The European Commission has just approved the proposal for a Council Directive revising the VAT
Directive in the aim of making the EU VAT system more consistent with the dynamics of the digital
The reform mainly consists of three pillars:
• The introduction of e-invoicing for all businesses with intra-Community supplies;
• A new VAT collection role for digital platforms for services relate to housing and transport;
• Extended VAT reporting obligations for e-commerce stores.
These rules will be phased in between 2025 and 2028.
The European Commission expects these measures will save EUR 1 billion in compliance expenses
for e-commerce sellers and cut EUR 11 billion of the EUR 50 billion lost due to missing trader fraud.
The shift of VAT collection liabilities to travel and accommodation platforms will bring in an extra
EUR 6.5 billion.
Single VAT number – January 2025
The successful One-Stop-Shop for distance selling will be extended to the stock movements by ecommerce sellers followed by B2C e-commerce sales (B2B2C transactions). So, sellers holding stock
in warehouses located in multiple countries (e.g., Amazon FBA, etc.) will be able to use a single VAT
number to report consumers sales within the EU.
The single VAT ID will let companies charge, declare and manage the whole EU VAT via the national
tax authorities, potentially including the auditing procedure.
The stock movement would continue to be taxable with two transactions: arrival and sale. Both of
these will be reported in the OSS, and this would require additional details to be provided to the
Member State of identification (where the OSS is registered).
This procedure will remove the necessity of hundreds of thousands of foreign VAT registrations for
e-commerce sellers. The European Commission calculates that it costs EUR 5,000 per year for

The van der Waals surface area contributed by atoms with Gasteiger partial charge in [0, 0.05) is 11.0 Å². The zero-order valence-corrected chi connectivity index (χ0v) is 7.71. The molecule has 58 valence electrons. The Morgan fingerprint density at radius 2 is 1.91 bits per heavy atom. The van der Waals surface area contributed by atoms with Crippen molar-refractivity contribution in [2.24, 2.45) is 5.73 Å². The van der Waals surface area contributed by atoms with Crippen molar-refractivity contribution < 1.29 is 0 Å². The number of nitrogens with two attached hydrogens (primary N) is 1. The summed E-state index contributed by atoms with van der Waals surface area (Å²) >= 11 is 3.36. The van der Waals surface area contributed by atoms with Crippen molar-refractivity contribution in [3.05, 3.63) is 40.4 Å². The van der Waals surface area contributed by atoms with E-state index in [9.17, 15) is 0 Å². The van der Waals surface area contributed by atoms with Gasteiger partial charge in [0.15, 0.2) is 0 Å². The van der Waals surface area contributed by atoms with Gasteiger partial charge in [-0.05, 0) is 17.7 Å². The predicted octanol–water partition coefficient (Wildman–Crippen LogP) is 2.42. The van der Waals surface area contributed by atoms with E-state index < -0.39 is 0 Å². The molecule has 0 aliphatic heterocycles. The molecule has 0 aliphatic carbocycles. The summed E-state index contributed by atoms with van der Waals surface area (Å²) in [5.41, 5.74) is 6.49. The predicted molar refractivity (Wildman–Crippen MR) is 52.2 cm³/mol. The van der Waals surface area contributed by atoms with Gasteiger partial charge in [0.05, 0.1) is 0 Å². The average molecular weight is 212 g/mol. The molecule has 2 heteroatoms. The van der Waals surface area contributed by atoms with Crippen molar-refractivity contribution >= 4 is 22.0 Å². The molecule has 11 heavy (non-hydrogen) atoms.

companies to deal with each foreign registration. This will cut the cost of traders by EUR 800 million
per year or EUR 8.7 billion between 2023 and 2032, according to European Commission’s estimates.
IOSS Updates – January 2025
Three important revisions have been addressed for the import one-stop shop (IOSS) which was
introduced as part of the e-commerce VAT package 2021:
• The current threshold of €150 for imported B2C sales will NOT be increased in the immediate
future. Its increase will probably be delayed until customs procedures and requirements are
• IOSS will be imposed on marketplaces to limit fraud and errors.
• As an anti-fraud tool, a link was established between IOSS numbers and shipping stocks.
VAT of the platform economy – January 2025
The EU will extend the deemed-supplier VAT obligations to platforms facilitating the supply of short term
accommodation and transport services, which currently represent more than 70% of the
platform economy when excluding goods (the so-called “Gig & sharing economy”).
Other fields of the gig & sharing economy could be covered in the future. These may include
professional and manual services, ‘click work’, crowdfunding and P2P lending. But complications
with small entrepreneurs involved in these fields will result in this being done at a later stage.
This is a very complex provision and there has been a huge resistance on behalf of digital platforms.
They believe that their business models, with several parties in the chain, were too intricate for a
simple partition of VAT liabilities. However, several “holiday countries” have pushed for the